Keep the Receipt for Tax Rebates
Ballot Measures Defeated in West Virginia
On November 8, 2022, West Virginia’s voters headed to the ballot to vote. Before them were many voting options, not only on many of the state’s elected leaders, but, in unusual fashion for West Virginia, on several ballot initiatives. These initiatives covered everything from church incorporation and taxes to education and the state’s judiciary.
Each of the four ballot measures was defeated rather easily. The incorporation of churches and religious denominations came the closest to passage with 45 percent voting in favor of such a change. However, one of the four ballot measures still lingers in the public debate to this day. And interestingly, it was the most soundly-defeated of all: Amendment Two. The amendment would have allowed the Legislature to exempt personal property used for business activity from property taxes. It garnered only 35 percent in the affirmative and was seven points below the next closest amendment. In other words, voters didn’t like it.
Amendment Two was a Good Idea
Now, to be clear, the strategic wisdom of running four rather complex ballots at one time is up for debate. This is especially true in a state with limited experience dealing with ballot measures, particularly those of such variety. Regardless, West Virginians were uncomfortable with the proposed changes. However, there is no doubt about two things related to Amendment Two: 1) Gov. Justice’s relentless campaigning against Amendment Two was the coup de grâce – Gov. Justice was one of the most popular governors in the country with approval ratings north of 60 percent and 2) it was, and remains, a good idea for catalyzing economic growth.
Tax Reform Debates Rage on in West Virginia
Now, we are in the middle of West Virginia’s legislative session. To set the scene just a bit more, there are two competing plans for cutting taxes right now. Gov. Justice and the House of Delegates are on one side and the Senate is on the other.
The House and Governor want a 50 percent reduction in the state’s income tax over a three-year period. The Senate wants a 15 percent reduction in the first year with more cuts planned in subsequent years if and when certain revenue triggers are met. Additionally, the Senate plan includes a 50% tax rebate for the payment of equipment and inventory taxes paid by small businesses.
Tax Rebates Aren’t a Great Idea
While admirable in its intent, the tax rebates idea, as they say in ice-skating, “fails to stick the landing.”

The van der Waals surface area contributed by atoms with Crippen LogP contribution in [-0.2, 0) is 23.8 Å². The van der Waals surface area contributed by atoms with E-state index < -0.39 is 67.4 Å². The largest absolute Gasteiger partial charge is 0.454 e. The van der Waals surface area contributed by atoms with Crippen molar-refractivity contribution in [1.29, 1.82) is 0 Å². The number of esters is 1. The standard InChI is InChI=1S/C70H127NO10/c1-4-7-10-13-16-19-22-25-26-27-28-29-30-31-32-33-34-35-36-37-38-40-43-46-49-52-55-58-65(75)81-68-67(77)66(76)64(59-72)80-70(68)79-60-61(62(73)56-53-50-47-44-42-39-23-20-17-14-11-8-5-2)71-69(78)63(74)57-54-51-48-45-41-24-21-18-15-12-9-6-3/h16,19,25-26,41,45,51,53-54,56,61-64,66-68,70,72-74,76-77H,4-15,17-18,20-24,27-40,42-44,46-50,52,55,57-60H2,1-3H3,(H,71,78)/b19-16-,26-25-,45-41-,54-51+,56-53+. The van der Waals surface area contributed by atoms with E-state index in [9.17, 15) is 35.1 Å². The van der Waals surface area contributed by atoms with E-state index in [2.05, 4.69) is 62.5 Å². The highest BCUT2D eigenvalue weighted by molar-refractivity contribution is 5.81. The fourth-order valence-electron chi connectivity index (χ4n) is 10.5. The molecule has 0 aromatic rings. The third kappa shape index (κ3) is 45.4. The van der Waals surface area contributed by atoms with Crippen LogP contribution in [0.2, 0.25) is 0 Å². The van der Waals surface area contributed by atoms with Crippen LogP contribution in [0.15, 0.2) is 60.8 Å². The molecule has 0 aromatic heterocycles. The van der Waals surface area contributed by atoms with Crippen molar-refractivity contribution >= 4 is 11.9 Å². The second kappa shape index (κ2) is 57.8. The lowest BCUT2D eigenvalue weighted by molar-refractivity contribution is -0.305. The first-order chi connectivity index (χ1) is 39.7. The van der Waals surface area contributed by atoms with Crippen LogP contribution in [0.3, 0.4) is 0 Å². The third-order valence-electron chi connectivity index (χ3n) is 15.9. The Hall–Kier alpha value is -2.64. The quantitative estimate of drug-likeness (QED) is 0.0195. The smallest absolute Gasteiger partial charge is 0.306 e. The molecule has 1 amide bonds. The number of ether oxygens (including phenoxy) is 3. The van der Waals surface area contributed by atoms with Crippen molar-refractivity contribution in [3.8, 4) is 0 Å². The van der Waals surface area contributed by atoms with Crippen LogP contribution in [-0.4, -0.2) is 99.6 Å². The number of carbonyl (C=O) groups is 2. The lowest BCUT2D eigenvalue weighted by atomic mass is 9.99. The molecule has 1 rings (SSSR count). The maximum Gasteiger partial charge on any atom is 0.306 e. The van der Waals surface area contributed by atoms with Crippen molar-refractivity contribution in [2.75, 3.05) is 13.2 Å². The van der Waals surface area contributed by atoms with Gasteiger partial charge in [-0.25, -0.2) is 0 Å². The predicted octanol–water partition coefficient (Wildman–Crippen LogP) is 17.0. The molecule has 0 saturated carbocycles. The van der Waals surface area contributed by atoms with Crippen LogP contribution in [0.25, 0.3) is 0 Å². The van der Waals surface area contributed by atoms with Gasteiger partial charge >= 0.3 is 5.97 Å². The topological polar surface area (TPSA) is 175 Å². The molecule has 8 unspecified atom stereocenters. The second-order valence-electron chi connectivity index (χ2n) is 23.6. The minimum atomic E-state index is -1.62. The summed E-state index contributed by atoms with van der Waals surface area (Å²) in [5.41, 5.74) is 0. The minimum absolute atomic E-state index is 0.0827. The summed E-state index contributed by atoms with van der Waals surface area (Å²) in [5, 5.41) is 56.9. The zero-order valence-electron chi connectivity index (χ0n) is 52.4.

The four main reasons:
- Tax rebates are immensely burdensome and
- grossly inefficient,
- necessitate growth in the department of revenue, and
- will create a time lag between filing and issuance of the rebate.
Let’s briefly break down each one.
First, the rebate idea is extremely burdensome on the taxpayers. It will require considerable hours to track inventory/property over time, calculate any tax rebates, and send it in to the state department of revenue, which, upon receipt, must then confirm the details of the rebate. Imagine the burden a relatively small business like your local convenience store will shoulder in this process. Now, to be fair, it is up to the taxpayer to see if such an activity is worth it. But there can be no doubt that the rebate will favor larger companies with more access to accountants and tax attorneys.
This leads us to point number two: grossly inefficient.
As a society, we should want businesses to invest, hire, sell products that customers want and need, and become more efficient over time. Tax rebates makes this less feasible. Every dollar that a business sends to an accountant or team of tax attorneys is a dollar it cannot spend on hiring or training a workforce, investing in capital, or donating to a local nonprofit. When compared to an outright appeal of the tax, it’s just not an economically efficient thing to do. We want more money for research and development and less going to tax preparation.
Third, the state department of revenue is going to need to expand. There are well over 100,000 businesses in West Virginia. The burden on the revenue department to confirm and issue rebates is going to be immense. Even if only 10 percent of the businesses decide to file for the rebate, it will require an increase of thousands of hours of manpower for tax officials, which, generally, conservatives hate funding.
Finally, who knows what the time lag will be between preparing and filing the rebate and the actual issuance of the rebate. It’s hard to say for sure, but it’s not difficult to imagine a lag of upwards of one year between the two – so, in other words, an interest-free loan to government for one year?
Outright Repeal is the Best Course of Action Not Tax Rebates
So, what’s a tax-cutting state to do then? Accept the argument was lost at the ballot a few months ago. Begin laying the groundwork for a campaign to educate voters on why an outright repeal, in a couple of years, is the best course of action. If it requires a new governor, then so be it. In the interim, cut the income tax, practice fiscal restraint, and educate voters. It may not be rocket science, but it is politics.
Garrett Ballengee is the Executive Director for the Cardinal Institute for West Virginia Policy.